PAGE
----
imageFor special meals, we still cook rice the traditional Indian way. Takes longer but is heaps more satisfying. We always use Basmati, the prince of all rices. Fill an average tea mug almost to the brim with rice grains and that should provide enough for 4 people. If you like very generous portions, add a quarter mug more but make sure you eat it within two days as it goes off real quick.

Pour the rice into a DEEP cooking pot – seriously it must be imagedeep. You need to wash the rice. Fill the container half way with cold water and with your hands swirl the grains around. The water will start to cloud as you lift off the starch. Drain and repeat two or three times until the water is clear when you swirl the rice. Drain one last time and then fill the container so it’s two thirds water to rice. Bring to the boil and simmer. Watch over it! If you leave rice unattended during this process it may quickly turn to stodge. Test the rice by lifting a few grains out every so often. They need to be al dente: not hard in any way but almost chewy. If soft and squidgy…you’ve ruined it. Turn the heat off immediately and drain the boiling water. Rinse the boiled rice ever so quickly by pouring in cold water to stop further cooking and then drain. Find a wide shallow dish and spread the rice out in it. Leave it open and uncovered at room temperature to dry offby natural evaporation. Don’t be tempted to cover it. You should then have beautiful white, fluffy rice ready for re-heating when the meal is done.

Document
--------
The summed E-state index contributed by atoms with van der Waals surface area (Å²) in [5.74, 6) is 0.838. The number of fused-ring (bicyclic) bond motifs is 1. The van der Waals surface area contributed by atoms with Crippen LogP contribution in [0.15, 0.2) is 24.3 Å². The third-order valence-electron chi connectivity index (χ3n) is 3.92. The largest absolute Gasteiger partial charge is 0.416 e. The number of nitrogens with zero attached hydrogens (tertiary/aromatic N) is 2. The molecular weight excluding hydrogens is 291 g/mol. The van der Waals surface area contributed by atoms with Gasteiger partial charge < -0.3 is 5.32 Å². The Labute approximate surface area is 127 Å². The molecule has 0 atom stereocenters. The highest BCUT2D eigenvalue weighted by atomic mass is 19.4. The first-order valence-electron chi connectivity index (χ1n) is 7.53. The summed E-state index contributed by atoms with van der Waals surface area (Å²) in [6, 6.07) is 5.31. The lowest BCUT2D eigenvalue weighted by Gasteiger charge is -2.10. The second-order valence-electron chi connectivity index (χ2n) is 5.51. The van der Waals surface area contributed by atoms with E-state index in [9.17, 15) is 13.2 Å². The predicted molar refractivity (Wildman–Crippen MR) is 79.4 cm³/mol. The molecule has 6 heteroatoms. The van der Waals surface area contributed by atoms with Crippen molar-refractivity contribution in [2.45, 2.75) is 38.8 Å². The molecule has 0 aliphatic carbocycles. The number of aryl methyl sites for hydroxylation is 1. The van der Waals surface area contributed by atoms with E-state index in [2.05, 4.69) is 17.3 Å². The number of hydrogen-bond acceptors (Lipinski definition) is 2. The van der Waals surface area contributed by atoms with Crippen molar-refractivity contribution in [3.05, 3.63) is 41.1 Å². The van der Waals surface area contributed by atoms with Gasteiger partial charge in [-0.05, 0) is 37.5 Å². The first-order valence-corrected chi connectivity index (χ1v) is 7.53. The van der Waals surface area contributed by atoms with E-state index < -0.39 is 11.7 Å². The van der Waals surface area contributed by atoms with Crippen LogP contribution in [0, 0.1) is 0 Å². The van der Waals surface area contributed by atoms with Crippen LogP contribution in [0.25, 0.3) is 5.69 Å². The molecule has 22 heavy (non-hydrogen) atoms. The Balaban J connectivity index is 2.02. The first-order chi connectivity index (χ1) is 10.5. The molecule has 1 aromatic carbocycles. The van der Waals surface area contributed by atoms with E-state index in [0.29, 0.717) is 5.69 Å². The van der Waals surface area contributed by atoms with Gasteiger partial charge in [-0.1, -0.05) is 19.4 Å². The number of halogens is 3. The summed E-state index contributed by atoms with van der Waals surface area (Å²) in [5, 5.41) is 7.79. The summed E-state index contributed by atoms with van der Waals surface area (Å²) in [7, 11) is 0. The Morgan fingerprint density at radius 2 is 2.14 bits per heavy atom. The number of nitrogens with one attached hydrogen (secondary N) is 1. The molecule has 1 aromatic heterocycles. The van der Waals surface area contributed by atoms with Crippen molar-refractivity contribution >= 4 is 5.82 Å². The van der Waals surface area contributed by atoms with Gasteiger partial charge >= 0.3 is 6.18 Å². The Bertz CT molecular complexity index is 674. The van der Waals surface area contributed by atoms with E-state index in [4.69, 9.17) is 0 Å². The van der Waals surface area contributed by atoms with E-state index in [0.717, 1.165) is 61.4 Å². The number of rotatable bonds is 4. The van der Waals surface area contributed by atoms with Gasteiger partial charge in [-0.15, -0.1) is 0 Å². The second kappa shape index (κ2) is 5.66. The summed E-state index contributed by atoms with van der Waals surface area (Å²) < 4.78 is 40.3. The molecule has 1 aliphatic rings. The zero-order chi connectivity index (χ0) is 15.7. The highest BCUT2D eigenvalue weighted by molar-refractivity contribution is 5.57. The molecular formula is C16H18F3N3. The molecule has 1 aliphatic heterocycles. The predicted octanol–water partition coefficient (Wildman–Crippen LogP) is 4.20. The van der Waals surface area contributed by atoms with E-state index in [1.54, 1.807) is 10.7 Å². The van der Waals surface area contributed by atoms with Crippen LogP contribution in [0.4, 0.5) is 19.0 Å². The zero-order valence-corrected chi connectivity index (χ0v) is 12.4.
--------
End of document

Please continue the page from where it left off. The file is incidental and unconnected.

Dahl